By Dave Hoekstra Of The Chicago Sun-Times
There are a thousand things to do when visiting New York, but you must stop at Nino’s Tuscany on West 58th Street. A lovely piano player named Irving Fields — fields these dreams between 7 and 10 p.m. Tuesdays through Sundays.
Fields, 97, is the oldest piano player in New York.
“I’m the oldest piano player anywhere,” he crowed during a recent set break.
Fields plays and sings the standards — “My Kind of Town (Chicago Is)” — and if you give him a nice tip, he’ll segue into “Miami Beach Rhumba,” a hit for legendary Cuban bandleader Xavier Cugat.
Nino’s is a nice New York steakhouse and visitors are reminded of that by slabs of steaks that are in the front window near Fields’ piano. Fields performs in front of a framed painting of a cow.
I play better now than ever before,” Fields said. “I play with more feeling. I do things I couldn’t do years ago. I take chances. I play more classical music, and my fingers are like lightning. I have arthritis and carpal tunnel in these two fingers,” he said as he held up his left hand. “It’s difficult to button a shirt, but they work when I play the piano. Music keeps me young. If I play one note I get five years younger. If I play two notes I get 10 years younger. If I play a whole concerto, I’m not even born — like Benjamin Button (the F. Scott Fitzgerald character who ages in reverse).”
Fields has fans who range from Regis Philbin to Nino’s neighbor Donald Trump, who has said, “Irving has said that work is a blessing, especially when you like your work.”
From 1988-91 Fields played piano in the Palm Court at the Plaza Hotel, then owned by Trump. Trump was something of a Fields groupie. Fields, in turn wrote songs for Ivana Trump. After the Trumps divorced, Trump sold the hotel in 1995. “When it changed management all the music went out,” Fields said. “I was available.”
Fields is sharp as a tack, or at least sharper than Clint Eastwood at the RNC. He said he knows thousands of songs and has recorded more than 80 albums.
“I started playing when I was 8 years old and I didn’t like it because I had to play boring scales,” he said before voicing up and down the boring scales. “I wanted to play a melody. So I wrote a little song and it gave me a sense of responsibility. I took part in something.”
Fields was born in New York City. His father, Max, was a carpenter who moved the family to Coney Island when Fields was young.
“The first money I made was selling confetti and streamers during Mardi Gras on Surf Avenue in Coney Island,” Fields said. “I made about 70 cents a day which was a lot of money.”
His father also sang in cantors choirs. “I had a good voice too,” Fields said. “But my voice changed. I became a laryngitis baritone.” (In 1930, Fields won first place on “The Fred Allen Amateur Hour” radio program, which included $50 and a week’s gig at the Roxy Theatre; call it the “American Idol” of its day.)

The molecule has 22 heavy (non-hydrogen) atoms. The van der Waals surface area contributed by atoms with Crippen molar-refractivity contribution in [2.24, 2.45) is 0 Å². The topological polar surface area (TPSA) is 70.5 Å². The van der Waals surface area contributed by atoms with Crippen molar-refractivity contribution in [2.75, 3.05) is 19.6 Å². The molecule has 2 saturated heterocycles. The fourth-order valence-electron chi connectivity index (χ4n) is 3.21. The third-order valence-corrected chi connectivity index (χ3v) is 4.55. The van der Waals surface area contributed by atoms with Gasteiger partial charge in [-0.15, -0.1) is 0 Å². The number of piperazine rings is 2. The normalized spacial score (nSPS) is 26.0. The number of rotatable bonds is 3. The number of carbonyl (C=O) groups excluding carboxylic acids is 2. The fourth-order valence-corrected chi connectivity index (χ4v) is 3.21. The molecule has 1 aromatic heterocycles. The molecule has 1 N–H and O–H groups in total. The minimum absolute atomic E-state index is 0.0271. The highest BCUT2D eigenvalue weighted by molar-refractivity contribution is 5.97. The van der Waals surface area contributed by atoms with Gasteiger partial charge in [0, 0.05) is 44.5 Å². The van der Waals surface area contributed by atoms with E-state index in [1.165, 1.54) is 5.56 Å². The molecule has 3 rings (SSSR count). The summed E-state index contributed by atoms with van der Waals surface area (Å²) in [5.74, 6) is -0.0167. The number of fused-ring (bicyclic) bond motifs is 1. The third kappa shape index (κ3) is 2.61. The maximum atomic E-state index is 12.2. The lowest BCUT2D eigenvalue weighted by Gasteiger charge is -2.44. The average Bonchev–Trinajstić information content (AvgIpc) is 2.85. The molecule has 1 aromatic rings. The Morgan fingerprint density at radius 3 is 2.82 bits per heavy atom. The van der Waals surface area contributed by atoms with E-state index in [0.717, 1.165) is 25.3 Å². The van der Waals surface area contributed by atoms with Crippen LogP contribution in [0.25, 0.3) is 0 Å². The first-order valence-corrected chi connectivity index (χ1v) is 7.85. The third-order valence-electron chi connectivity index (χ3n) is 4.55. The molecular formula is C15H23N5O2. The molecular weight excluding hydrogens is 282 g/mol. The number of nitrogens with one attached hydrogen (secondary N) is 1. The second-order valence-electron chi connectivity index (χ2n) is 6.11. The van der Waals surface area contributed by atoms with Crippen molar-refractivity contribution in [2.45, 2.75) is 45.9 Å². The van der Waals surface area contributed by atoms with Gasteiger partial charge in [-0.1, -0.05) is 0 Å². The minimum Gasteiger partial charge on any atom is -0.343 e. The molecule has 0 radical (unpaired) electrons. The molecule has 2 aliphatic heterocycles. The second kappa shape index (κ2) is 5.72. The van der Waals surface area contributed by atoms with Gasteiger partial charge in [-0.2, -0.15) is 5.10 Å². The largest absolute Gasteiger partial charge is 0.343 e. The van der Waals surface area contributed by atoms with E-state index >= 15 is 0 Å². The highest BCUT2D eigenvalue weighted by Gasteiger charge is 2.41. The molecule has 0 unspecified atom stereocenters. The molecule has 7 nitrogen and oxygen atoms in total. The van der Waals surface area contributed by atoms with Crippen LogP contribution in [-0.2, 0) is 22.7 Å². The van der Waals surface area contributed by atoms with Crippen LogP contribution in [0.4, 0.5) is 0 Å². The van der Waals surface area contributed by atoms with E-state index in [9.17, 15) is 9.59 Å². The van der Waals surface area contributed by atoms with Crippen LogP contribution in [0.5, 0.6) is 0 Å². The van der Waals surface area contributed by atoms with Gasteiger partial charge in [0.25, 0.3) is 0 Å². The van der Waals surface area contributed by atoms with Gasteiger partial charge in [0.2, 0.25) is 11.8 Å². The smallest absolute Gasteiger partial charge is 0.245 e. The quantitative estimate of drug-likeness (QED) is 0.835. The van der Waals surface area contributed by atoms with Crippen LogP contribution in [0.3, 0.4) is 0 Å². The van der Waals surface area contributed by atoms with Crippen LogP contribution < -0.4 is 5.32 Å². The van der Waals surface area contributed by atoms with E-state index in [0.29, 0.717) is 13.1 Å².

Fields lives in New York City’s Central Park neighborhood with Ruth, his bride of 30 years. In December 2004, they went to Nino’s for a drink when the steakhouse had just opened. Fields was 89; he was hired for the piano bar.
“It’s been a wonderful stand,” said Fields, who wore a black-and-white tie accented with cleft notes. “I have people come from all over the world and the hotels recommend this [place] because there’s not too many piano bars left in New York City. And I play classical, opera, jazz, pop. I can play nine out of 10 requests. I don’t understand why there aren’t more piano bars across the country. It’s so intimate.”
In 1959, Fields reached Abba proportions by selling more than 2 million copies of “Bagels & Bongos,” which he recorded with his trio for Decca Records. Naturally, in 1960 he recorded the follow-up, “More Bagles & Bongos,” and later the Latin-tinged “Bikinis & Bongos.” Fields set “Bei Mir Bist Du Schoren” to a mambo beat.
The bongo repertoire has engaged a new audience of hipsters who come to Nino’s to pay homage to Fields.
“ ‘Bagels and Bongos’ was born at the Copley Hotel in Boston,” he said. “Someone asked me to play a Jewish melody. Someone next to them asked for dance music. So I combined them. After I started doing that someone asked for a rhumba. So I played Jewish dance music in a rhumba tempo. Everybody said, ‘What is that?’ So I recorded 15 Jewish songs in different Latin rhythms; rhumba, cha-cha, merengue, samba.”
And the beat goes on in the piano bars that are tucked into New York’s majestic neighborhoods.